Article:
“Some nights we would have 30 to 40 calls backed up waiting because we were so busy,” Knox continued. “I was enjoying my career, but I started having some diabetic seizures on duty. I knew I had to make a change, because third shift does not work well with diabetes. I needed a good schedule.”
In November 2004, a position opened at DOCJT for a training instructor in the Vehicle Operations Section, and Knox took the job.
“I know where the new recruits are headed and how excited I was while I was in the academy,” Knox said. “I can see that in their eyes, and I want to be a positive influence. I want to say, ‘Hey, this is a great profession. I loved it. If I could, I would go back today, I really would.’”
Working in Vehicle Operations is a somber responsibility given the number of officer deaths stemming from accidents, pursuits and other vehicle-related incidents.
“We lose more officers every year, it seems like, in driving or collisions than we do in shootings,” Knox said. “Firearms are extremely important, but I emphasize to every recruit class I get that, ‘I’m going to give you the most dangerous piece of equipment you’re going to get as a police officer.’ They just kind of look at me like, ‘No, my gun is more dangerous.’ No, it isn’t. I’ve got 4,000 pounds I’m getting ready to give them control of.”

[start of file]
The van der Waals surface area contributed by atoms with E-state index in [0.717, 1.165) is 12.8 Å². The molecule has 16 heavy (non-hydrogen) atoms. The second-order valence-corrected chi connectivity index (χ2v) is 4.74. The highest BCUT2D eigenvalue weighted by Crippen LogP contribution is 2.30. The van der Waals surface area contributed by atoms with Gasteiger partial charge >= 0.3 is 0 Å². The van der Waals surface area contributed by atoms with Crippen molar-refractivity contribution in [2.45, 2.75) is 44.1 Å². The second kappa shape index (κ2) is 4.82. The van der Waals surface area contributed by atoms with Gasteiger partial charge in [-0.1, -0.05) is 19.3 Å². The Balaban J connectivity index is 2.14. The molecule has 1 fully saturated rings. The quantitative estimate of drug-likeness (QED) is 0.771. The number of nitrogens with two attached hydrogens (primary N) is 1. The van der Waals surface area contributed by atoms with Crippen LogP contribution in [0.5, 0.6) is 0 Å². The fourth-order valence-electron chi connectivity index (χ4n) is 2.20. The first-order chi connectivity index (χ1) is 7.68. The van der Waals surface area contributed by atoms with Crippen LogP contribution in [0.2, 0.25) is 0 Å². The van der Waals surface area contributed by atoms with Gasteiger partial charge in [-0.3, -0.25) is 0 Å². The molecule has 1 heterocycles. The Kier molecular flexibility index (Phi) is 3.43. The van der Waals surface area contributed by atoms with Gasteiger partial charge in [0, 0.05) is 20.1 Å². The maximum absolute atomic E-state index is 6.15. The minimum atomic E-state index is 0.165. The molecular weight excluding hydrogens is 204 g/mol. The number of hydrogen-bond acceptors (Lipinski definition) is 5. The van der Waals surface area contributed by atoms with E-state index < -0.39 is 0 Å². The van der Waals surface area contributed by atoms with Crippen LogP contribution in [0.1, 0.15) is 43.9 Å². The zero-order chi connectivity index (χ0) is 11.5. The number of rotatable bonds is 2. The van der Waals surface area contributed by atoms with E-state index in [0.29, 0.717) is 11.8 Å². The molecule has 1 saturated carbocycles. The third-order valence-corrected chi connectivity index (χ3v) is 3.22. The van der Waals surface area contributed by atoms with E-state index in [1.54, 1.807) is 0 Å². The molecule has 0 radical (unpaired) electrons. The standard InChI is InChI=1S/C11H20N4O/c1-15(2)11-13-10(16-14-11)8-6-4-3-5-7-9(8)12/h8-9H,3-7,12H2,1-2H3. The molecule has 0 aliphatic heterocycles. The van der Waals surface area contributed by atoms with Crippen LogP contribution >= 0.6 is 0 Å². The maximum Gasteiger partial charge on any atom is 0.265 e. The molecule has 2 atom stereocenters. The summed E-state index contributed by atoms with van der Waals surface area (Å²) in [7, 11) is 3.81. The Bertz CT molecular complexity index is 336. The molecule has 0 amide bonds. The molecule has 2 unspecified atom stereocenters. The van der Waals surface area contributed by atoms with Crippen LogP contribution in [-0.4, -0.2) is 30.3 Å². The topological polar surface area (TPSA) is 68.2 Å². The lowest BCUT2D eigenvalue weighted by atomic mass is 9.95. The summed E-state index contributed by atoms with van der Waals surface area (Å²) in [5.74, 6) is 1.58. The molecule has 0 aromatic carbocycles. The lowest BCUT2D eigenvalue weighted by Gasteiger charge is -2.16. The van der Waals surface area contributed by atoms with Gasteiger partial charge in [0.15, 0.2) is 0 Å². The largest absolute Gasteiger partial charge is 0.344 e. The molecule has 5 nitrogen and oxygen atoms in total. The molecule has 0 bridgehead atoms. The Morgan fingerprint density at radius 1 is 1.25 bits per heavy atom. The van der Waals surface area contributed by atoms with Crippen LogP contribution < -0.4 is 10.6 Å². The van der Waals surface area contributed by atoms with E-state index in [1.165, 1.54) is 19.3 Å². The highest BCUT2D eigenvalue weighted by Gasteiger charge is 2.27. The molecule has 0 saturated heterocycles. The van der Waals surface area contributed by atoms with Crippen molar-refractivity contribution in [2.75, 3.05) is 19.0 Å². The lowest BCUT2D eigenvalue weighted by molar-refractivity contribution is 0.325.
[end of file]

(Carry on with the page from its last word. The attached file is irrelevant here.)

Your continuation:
Once recruits graduate the academy and receive keys to their new mobile offices, Knox said the emphasis on driver training shouldn’t stop.
“If you’re not practicing police driving, it’s going to catch up to you and your department,” he said. “Driver training can be done; you don’t need a big track.”
Knox suggested using the police department parking lot to simply practice reverse driving – a skill that leads to more than 60 percent of police accidents, he said. Recognizing the physiological effects on adrenaline and blood pressure that occur when lights and sirens are activated, Knox encouraged practicing with them on to be prepared for how your body will react. If the police department parking lot isn’t large enough, Knox suggested getting the necessary permissions from someone with a large parking lot to practice these and other skills, such as slow-speed precision driving.